We were sitting under the terracotta tiled roof of the Limitless Horizons Ixil office, anxiously eating black beans and rice with tortillas. It was 11th March 2020 and the Guatemalan Health Minister, Hugo Monroy, had just announced that entry into the country was banned for all Europeans. Quarantine and COVID-19 tests were a novelty then, in the first months of the pandemic, and we felt nervous about what this meant.
Filipa, LHI’s current Operations & Project Development Specialist, and I both feared international travel bans and were unsure when or if we’d be able to get back to our respective homes and families in Portugal and Scotland. Meanwhile, Jason, LHI’s Capacity Building & Evaluation Manager, had just arrived from New York, excited to reconnect with friends and travel around Guatemala… none of us could have predicted what the coming weeks would actually hold.
The first case of COVID-19 in Guatemala was announced on March 13th, when Italy already had 2,547 cases and the USA, 556. One week later, the USA had ten times that many cases, while Guatemala had contained the spread of the virus with a host of measures never before seen in the country. All events with any number of people were prohibited, public transport was entirely shut down and a nightly curfew was introduced.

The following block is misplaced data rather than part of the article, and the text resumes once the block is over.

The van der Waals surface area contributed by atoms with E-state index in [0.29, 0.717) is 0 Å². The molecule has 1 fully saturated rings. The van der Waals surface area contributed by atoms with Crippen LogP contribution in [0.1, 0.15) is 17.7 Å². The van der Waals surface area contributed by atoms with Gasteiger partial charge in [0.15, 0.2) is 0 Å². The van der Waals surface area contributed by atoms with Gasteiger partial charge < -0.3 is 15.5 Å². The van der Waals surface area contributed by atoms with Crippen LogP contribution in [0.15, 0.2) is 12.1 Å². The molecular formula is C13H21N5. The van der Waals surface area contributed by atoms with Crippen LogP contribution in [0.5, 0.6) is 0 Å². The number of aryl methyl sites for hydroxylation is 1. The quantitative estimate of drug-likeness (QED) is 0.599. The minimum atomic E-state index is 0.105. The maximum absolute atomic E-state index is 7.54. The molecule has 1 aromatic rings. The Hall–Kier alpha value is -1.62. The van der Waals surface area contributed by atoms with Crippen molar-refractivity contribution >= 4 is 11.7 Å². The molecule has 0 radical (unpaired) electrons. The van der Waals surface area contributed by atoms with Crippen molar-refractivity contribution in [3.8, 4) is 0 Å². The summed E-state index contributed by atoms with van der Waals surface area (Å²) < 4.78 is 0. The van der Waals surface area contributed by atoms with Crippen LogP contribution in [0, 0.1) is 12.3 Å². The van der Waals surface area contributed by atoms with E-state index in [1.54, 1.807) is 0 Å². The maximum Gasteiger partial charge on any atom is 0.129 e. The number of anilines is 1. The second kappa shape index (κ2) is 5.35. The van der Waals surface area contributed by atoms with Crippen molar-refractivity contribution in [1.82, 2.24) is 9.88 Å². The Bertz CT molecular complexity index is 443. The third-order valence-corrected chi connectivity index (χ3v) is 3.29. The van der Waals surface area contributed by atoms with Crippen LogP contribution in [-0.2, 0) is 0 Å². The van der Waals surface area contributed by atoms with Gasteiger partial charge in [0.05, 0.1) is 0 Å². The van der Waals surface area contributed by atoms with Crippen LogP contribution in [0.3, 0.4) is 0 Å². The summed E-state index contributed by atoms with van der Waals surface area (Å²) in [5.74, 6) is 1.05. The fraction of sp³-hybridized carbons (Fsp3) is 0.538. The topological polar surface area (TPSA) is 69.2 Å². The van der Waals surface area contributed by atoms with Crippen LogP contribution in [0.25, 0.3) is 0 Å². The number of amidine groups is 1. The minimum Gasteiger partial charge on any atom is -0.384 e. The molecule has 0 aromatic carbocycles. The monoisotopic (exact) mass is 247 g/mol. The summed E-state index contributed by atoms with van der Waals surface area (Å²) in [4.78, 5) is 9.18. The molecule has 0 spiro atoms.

During the following weeks, we watched as cases rose and hospitals became inundated in Europe and the USA. Meanwhile, in Guatemala, face masks quickly became compulsory both indoors and outdoors with fines issued if people didn’t comply. Armed police guarded the market entrances and patrols passed at night as people ran home before curfew.
We stayed indoors with our cat and played board games, conducting our Limitless Horizons Ixil work from Nebaj, no longer able to travel to the office in Chajul. Over the following months, Filipa made it home to Lisbon, and Jason to New York. I stayed on in Nebaj and my partner and I took advantage of enforced lockdown by creating a vegetable garden and greenhouse from scratch. We planted 25 different types of fruit and vegetables with Ixil youth, teaching and learning from them about seeds and agro-ecology. Witnessing the local impacts of the pandemic on food and education access, we became passionate about nature education and community growing strategies.